512 miles down a single stretch of highway led me straight to Prairie Fire Pottery. After almost 2 weeks of clay work, learning about pottery business, and relaxing with friends and cats, I feel thankful for such an amazing experience.
“My work is highly influenced by the North Dakota land…I grew up here, my soul is imprinted in the land.” – Tama Smith, owner of Prairie Fire Pottery.
This image below shows how Tama draws inspiration for her glazing and colors directly from North Dakota landscapes. Her glaze studio is full of photography.
Tama’s strongest voice comes out through her glazes: “In grad school, my teacher said, ‘Any potter can make cups and bowls. Your surfaces will set you apart.’ I don’t make much work in clay because I love glazing and firing the kiln.” I can’t wait to see how she uses my pots as canvases for her abstract landscapes.
Tama and I still found a way to collaborate in clay, as she learned my handle pulling technique and pulled over 100 handles for these tall, “car cup holder” mugs. Both our signatures are included on every pot, along with any other studio helpers that participate in the Praire Fire Pottery workshop. Check the Prairie Fire Pottery website in the near future to find these tall mugs, small dandelion vases, and square, casserole bakers that Tama will glaze in the coming months:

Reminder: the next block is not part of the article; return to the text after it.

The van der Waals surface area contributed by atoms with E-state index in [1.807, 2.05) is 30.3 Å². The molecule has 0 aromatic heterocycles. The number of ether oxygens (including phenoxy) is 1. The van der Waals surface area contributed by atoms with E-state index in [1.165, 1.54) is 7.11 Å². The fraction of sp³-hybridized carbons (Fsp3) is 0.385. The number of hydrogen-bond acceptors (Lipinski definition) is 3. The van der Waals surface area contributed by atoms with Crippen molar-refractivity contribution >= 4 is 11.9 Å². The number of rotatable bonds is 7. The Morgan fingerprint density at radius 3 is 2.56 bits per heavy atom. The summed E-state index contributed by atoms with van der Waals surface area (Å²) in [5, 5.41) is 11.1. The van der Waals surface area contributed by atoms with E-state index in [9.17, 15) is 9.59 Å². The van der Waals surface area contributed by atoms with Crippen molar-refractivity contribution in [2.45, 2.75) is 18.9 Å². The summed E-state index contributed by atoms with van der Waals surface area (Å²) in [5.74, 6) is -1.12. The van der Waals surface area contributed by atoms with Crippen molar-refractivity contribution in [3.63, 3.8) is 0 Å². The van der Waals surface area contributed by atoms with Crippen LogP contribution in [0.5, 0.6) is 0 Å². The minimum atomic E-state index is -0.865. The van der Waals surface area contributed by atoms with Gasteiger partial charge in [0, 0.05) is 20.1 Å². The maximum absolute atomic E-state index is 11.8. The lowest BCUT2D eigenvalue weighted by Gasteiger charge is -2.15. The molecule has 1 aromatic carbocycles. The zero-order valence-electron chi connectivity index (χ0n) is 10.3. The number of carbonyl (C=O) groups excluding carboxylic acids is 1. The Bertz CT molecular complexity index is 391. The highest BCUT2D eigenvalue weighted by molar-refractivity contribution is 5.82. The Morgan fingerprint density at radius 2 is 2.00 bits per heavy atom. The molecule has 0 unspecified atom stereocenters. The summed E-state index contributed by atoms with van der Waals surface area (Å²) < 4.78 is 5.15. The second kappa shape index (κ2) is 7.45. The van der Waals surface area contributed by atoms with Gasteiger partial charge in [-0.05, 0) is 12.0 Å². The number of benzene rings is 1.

Visiting other potteries gave me perspective on the huge variety of ways that potters make a living. I bought a pot at Dakotah Clayworks in Hebron, ND at their self-serve gallery!
Stay tuned for more of my work showing up in American Craft Council and Ceramics Monthly, as I’ve been accepted to write in upcoming publications online and in print!
Lastly, my online store is finally back up and running, with mugs, cups and a few speciality pots, like collaborative pots with renowned painter Paige Dansinger. Paige is moving to a new gallery in Minneapolis! We have plans to perform collaborative art making and show work in her new space.